In last week's Torah portion, we read, "If you listen to [God's] rules and obey them well, Adonai your God will keep the covenant and the love that God promised to your ancestors. God will love you and bless you…" (Deuteronomy 8:12-13). We also read, "If you forget Adonai your God and follow after other gods and worship them…, you shall perish" (Deuteronomy 8:19).
Why is it hard to accept this idea? What's wrong with thinking that God rewards people who obey God's commandments and punishes those who do not? Simply put, we find it difficult to believe it because it does not appear to be true.
All around us, we see good people who have pain and difficulty in life, and we see bad people who appear to have comfort and pleasure. Clearly, a strict and literal belief in a God who rewards the good and punishes the bad in this world is not acceptable.
In the opening of this week's Torah portion (Re'eh), though, we see some small indications that the Torah's view on reward and punishment is more nuanced than the simple caricature we might imagine. The portion begins with these words:
See, I am placing before you today blessing and curse: the blessing that you will listen to the commandments of Adonai your God that I have commanded you today, and the curse if you do not listen to the commandments of Adonai your God, but turn from the path that I command you today to follow after other gods that you have not known. (Deuteronomy 11:26-28)
Since ancient times, readers of Torah have noticed an oddity in the wording of this passage. Moses says here that there will be "the blessing that you will listen" and "the curse if you do not listen" (emphasis added). The shift from "that" (אשר) to "if" (אם) must be intentional and it must have meaning. What is that meaning?
It could be that Moses is saying that God does not offer blessings as a quid pro quo for listening to and obeying the commandments. Performing acts that God has commanded is itself a reward. The blessing you get for listening to the commandments is that you are able to listen to the commandments.
That, of course, is a paradoxical statement. But, I think, it is a paradox that makes spiritual sense. When you do something that is good and right – something that God wants you to do – your understanding of what makes it good deepens and it becomes a source of joy to you in your life.
For example, I have seen people who show up for a social action project – making peanut butter and jelly sandwiches for the homeless, for example – who come the first time because they have some abstract notion that it is "the right thing to do." After doing it once, though, their reasons for volunteering change. The come a second and a third time because they realize that it is not just an intellectually and morally laudable choice. They see that helping others is deeply rewarding on a personal and emotional level. It does not just make them feel good about how they have chosen to spend an hour of their time. They discover that they feel good about their whole being and about the world around them in a way they had not anticipated. Performing a "good deed" becomes a reward in and of itself greater than any material gain or comfort.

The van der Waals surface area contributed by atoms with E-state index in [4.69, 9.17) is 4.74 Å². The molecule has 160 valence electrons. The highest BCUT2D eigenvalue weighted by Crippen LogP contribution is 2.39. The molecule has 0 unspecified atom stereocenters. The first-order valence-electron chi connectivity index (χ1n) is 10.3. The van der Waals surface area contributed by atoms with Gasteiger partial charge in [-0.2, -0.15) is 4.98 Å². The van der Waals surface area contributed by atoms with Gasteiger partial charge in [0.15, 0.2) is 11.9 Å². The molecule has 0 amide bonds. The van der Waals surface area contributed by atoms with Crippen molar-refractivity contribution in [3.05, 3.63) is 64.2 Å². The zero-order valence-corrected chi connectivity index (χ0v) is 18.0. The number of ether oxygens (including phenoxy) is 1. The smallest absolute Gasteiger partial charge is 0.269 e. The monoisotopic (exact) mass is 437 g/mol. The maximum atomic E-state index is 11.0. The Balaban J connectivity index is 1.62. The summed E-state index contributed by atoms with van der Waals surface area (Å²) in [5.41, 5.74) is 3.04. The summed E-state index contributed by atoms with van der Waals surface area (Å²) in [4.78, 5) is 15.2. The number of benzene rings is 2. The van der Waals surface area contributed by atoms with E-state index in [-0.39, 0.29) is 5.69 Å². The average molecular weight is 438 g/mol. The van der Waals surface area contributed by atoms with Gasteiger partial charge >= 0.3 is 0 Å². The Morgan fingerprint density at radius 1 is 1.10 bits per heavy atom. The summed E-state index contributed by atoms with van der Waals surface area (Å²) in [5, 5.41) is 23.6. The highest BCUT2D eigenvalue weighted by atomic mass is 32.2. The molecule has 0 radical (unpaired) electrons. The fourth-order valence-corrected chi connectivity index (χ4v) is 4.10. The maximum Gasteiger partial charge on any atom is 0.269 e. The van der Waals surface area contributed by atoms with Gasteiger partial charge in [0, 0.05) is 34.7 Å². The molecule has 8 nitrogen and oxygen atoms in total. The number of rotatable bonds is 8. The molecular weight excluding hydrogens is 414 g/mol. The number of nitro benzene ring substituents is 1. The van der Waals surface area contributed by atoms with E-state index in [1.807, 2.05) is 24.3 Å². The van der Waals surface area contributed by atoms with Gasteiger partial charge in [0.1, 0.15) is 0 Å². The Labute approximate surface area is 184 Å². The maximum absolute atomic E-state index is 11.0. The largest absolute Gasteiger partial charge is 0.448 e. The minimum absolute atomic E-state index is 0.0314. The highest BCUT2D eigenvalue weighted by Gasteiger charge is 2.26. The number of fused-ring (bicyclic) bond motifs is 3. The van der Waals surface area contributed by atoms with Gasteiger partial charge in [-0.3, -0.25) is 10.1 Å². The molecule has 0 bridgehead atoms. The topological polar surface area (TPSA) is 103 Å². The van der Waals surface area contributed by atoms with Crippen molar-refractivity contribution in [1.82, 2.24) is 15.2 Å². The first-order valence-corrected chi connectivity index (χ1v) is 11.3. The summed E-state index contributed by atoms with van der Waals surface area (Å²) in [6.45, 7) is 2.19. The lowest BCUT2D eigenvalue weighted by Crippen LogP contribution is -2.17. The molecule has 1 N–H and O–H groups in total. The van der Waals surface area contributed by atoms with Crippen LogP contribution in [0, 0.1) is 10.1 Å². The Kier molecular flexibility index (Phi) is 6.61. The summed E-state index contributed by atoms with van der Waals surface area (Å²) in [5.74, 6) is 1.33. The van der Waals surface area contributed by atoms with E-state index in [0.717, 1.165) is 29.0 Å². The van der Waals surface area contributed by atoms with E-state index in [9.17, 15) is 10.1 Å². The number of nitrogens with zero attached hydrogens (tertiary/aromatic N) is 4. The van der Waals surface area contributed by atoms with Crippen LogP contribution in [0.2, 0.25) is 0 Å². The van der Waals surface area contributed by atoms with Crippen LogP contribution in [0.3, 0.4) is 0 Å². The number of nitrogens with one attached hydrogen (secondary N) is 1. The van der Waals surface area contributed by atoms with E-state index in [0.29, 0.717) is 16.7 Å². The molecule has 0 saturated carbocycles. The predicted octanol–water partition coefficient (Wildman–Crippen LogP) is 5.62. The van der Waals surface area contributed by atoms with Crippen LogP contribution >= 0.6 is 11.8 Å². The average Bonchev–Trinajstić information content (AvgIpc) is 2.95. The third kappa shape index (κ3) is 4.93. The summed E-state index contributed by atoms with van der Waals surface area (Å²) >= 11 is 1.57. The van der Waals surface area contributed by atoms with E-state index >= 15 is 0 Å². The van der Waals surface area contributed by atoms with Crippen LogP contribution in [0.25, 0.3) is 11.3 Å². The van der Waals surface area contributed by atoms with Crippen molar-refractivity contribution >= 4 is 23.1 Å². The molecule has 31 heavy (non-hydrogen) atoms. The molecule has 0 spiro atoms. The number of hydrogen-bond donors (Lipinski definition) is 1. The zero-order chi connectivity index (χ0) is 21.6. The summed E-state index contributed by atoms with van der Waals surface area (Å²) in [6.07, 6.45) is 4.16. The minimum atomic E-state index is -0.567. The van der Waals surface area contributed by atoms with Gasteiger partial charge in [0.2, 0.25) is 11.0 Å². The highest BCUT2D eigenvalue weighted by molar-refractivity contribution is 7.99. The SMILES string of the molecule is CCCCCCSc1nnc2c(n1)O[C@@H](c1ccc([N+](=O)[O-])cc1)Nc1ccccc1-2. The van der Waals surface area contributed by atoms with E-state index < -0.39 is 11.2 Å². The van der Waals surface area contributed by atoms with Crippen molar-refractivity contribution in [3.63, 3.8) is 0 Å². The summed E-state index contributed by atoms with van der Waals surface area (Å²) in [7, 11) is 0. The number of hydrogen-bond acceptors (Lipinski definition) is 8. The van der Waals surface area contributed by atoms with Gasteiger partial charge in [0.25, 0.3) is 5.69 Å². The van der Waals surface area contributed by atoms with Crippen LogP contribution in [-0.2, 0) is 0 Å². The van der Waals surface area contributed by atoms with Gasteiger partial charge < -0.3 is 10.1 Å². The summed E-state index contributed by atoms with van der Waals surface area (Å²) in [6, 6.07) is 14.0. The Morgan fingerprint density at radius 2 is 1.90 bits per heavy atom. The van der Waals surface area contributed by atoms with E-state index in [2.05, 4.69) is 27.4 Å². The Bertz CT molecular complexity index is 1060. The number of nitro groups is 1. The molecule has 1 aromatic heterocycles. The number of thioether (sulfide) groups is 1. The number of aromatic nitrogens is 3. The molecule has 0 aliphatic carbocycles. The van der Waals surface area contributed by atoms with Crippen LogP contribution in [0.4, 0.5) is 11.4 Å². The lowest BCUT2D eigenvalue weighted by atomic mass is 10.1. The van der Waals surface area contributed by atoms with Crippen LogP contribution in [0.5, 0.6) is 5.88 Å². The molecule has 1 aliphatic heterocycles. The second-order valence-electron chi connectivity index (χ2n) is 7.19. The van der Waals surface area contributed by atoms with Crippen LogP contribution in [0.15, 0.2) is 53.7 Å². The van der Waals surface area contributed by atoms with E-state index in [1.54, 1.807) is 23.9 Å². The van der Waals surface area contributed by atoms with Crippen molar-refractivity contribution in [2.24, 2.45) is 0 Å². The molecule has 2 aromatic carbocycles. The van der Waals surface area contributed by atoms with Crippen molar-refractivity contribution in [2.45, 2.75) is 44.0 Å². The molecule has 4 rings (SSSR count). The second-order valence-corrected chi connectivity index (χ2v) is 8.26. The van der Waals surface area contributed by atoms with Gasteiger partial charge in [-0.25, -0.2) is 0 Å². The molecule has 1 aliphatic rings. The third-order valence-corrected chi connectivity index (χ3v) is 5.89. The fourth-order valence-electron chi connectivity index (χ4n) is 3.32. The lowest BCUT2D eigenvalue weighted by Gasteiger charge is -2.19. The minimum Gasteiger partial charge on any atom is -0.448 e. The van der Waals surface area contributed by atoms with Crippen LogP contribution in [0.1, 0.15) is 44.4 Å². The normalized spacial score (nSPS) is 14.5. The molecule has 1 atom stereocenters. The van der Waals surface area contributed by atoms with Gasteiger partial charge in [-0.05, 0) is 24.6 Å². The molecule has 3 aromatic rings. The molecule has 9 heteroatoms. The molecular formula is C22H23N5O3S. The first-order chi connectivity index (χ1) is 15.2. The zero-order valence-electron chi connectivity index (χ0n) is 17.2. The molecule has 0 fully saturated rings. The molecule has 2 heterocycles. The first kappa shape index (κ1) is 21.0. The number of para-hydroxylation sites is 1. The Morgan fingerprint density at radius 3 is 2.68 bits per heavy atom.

This is what the rabbis mean when they say, "The reward of a mitzvah is a mitzvah" (Pirkei Avot 4:2). There is no promise of material wealth and comfort for those who do what is right and just. There is no "pie in the sky when you die" for the righteous. If you want to see the reward for doing what God wants, look within yourself. You will see it in the way that your sense of connection to other people grows and in the way that your connection to God grows. That is the reward.
So, why does the Torah say that there is a curse if you do not listen to God's commandments? Why is the curse for the wicked portrayed as a literal quid pro quo when the reward is more ambiguously phrased as a paradox? Should we believe that God will curse us for doing what is wrong?
I don't think so, but I also think that the Torah is wise not to present the result of wrongdoing as an absolute parallel and opposite to the benefit of good behavior. Think of it this way: If there were a strict parallel, then the punishment for bad behavior would be the opposite of the reward for good behavior. Instead of God blessing us with the ability to listen to what God wants from us, God would punish bad behavior by removing our ability to hear God.
I don't want to think that God gives anyone a curse that prevents them from listening. No matter what we have done, no matter how far we have strayed from doing what God wants, God still wants us to be able to open our ears and our hearts to turn back to God. That is why the Torah could not use the same word to explain how God rewards us and punishes us. Doing a mitzvah is a blessing in itself, but not doing a mitzvah does not cut off our access to hear what is good and right.
This, more nuanced way of reading Deuteronomy's theology of reward and punishment is comforting to me. I cannot believe in a God who showers the good with comfort and joy and punishes the wicked with sorrow and pain. It's not the way the world works in my experience. But I can accept a reading of the book that allows for the possibility that the blessing given to the good is an awareness that doing what is good enriches our inner lives more than we could have imagined.
Other Posts on This Topic:
Ekev: Deuteronomy vs. Job
A Prison for the Not Guilty